Changing the Rules to be Remarkable: Part 2


Changing Rules new

Part 1: Making meaning as a spiritual and religious community (last week) 

Part 2: Making meaning through story and design

Part Two

We have a remarkable God that is poured out on a hurting world when the Holy Spirit works through us. God is answering our prayers before we know to pray them. God is using us even when we are less than ready.

But God and the church are not the same thing. The church is made up of people like you and me who are doing the best we can but it seldom feels like enough. The only way to be a remarkable church is to point to a remarkable God.

While I believe there are many great vehicles for congregations to use to point to a remarkable God, there are two I want to focus on: story and design.


Jesus is the storytelling expert, showing us over and over again how we can illustrate God’s love through the power of telling stories. We live in a narrative world where stories are told in EVERYTHING we do or don’t say. Everything preaches. The power of the narrative is the life-giving, life-changing hope of the Gospels. We are called to be this voice. We do this in our music, liturgy, art, drama, and service, as well as our verbal and written, print or digital communication, and also in how we treat each other. Pay attention to the narrative your congregation is sharing. It is either drawing people in or repelling them. Click here to read LEAD’s top 10 list of narratives you may not know you are sharing.


Many faithful leaders frown on the idea of branding their church because marketing God just feels wrong. Yet God and the church are not the same. God is bigger than the church even as the church participates in God’s mission in a very visual, overstimulated world. Most people aren’t noticing our remarkable God. Attention to design means visually aligning our theology using the arts. This is far from a new idea in the Christian movement but it is one to reclaim.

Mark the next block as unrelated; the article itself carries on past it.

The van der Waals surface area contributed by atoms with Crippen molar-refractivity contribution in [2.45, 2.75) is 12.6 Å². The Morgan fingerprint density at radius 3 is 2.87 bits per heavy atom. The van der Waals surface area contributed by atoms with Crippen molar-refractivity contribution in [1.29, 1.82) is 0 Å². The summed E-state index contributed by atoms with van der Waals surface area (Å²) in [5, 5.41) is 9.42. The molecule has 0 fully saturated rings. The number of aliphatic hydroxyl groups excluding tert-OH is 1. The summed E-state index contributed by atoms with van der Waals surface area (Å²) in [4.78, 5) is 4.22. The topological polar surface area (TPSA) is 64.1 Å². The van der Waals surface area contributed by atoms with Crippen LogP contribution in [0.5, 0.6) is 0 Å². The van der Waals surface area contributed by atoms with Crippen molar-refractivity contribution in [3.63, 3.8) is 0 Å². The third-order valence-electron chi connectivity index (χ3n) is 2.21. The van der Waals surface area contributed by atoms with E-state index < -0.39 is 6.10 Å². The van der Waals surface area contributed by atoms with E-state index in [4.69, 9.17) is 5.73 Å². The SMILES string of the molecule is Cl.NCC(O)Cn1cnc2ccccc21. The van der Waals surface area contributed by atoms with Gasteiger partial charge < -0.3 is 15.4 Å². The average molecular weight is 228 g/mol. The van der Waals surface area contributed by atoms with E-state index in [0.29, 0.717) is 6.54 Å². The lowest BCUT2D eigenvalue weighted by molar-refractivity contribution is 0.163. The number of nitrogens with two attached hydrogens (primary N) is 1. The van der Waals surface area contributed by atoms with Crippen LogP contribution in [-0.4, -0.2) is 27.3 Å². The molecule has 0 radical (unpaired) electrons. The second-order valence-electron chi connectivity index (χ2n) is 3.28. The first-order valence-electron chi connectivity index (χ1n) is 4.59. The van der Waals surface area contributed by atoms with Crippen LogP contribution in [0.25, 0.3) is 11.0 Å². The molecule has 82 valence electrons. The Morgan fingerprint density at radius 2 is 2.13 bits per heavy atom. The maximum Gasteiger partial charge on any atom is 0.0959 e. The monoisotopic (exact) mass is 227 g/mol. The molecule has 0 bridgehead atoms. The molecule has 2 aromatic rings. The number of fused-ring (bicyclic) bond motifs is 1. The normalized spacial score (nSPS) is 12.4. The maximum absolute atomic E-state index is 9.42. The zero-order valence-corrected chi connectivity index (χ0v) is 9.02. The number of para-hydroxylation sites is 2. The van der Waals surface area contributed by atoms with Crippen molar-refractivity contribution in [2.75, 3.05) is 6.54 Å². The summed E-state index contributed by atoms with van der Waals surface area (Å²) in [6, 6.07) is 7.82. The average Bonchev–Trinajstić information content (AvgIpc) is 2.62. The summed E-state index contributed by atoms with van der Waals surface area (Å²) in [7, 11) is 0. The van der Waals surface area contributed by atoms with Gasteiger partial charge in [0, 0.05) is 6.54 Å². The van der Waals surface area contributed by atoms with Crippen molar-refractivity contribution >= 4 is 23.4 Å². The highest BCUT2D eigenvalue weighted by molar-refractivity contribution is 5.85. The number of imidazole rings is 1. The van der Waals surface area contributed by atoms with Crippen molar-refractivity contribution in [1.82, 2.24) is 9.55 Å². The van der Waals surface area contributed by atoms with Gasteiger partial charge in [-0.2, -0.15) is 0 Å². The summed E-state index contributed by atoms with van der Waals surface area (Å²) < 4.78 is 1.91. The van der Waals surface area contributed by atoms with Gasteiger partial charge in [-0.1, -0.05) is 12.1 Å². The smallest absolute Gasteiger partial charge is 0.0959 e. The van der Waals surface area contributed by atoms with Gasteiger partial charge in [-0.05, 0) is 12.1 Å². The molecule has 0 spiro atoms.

Luther didn’t hesitate to use the Christmas tree to preach Christ in the home. Symbols are as old as creation. What are the colors, images, and even music that will communicate our spirituality to those that are longing for God in our world?

Investing in the question of design may drive deeper questions of purpose, core values, and mission alignment. This conversation may lead to pruning programs and call for an overall make-over. Don’t let that scare you. LEAD and other organizations have resources to support this kind of faithful discernment that recognizes design is more than skin deep.

In his book, “A Whole New Mind,” Daniel Pink raises up story and design as two of his six essential senses to thrive in this new Conceptual Age. You may want to ponder the rest of his six as in many ways they speak to the heart of people who are called to share the most important story of all.

  • Design – Moving beyond function to engage the senses.
  • Story – Narrative added to products and services – not just argument. Best of the six senses.
  • Symphony – Adding invention and big picture thinking (not just detail focus).
  • Empathy – Going beyond logic and engaging emotion and intuition.
  • Play – Bringing humor and light-heartedness to business and products.
  • Meaning – The purpose is the journey, give meaning to life from inside yourself.
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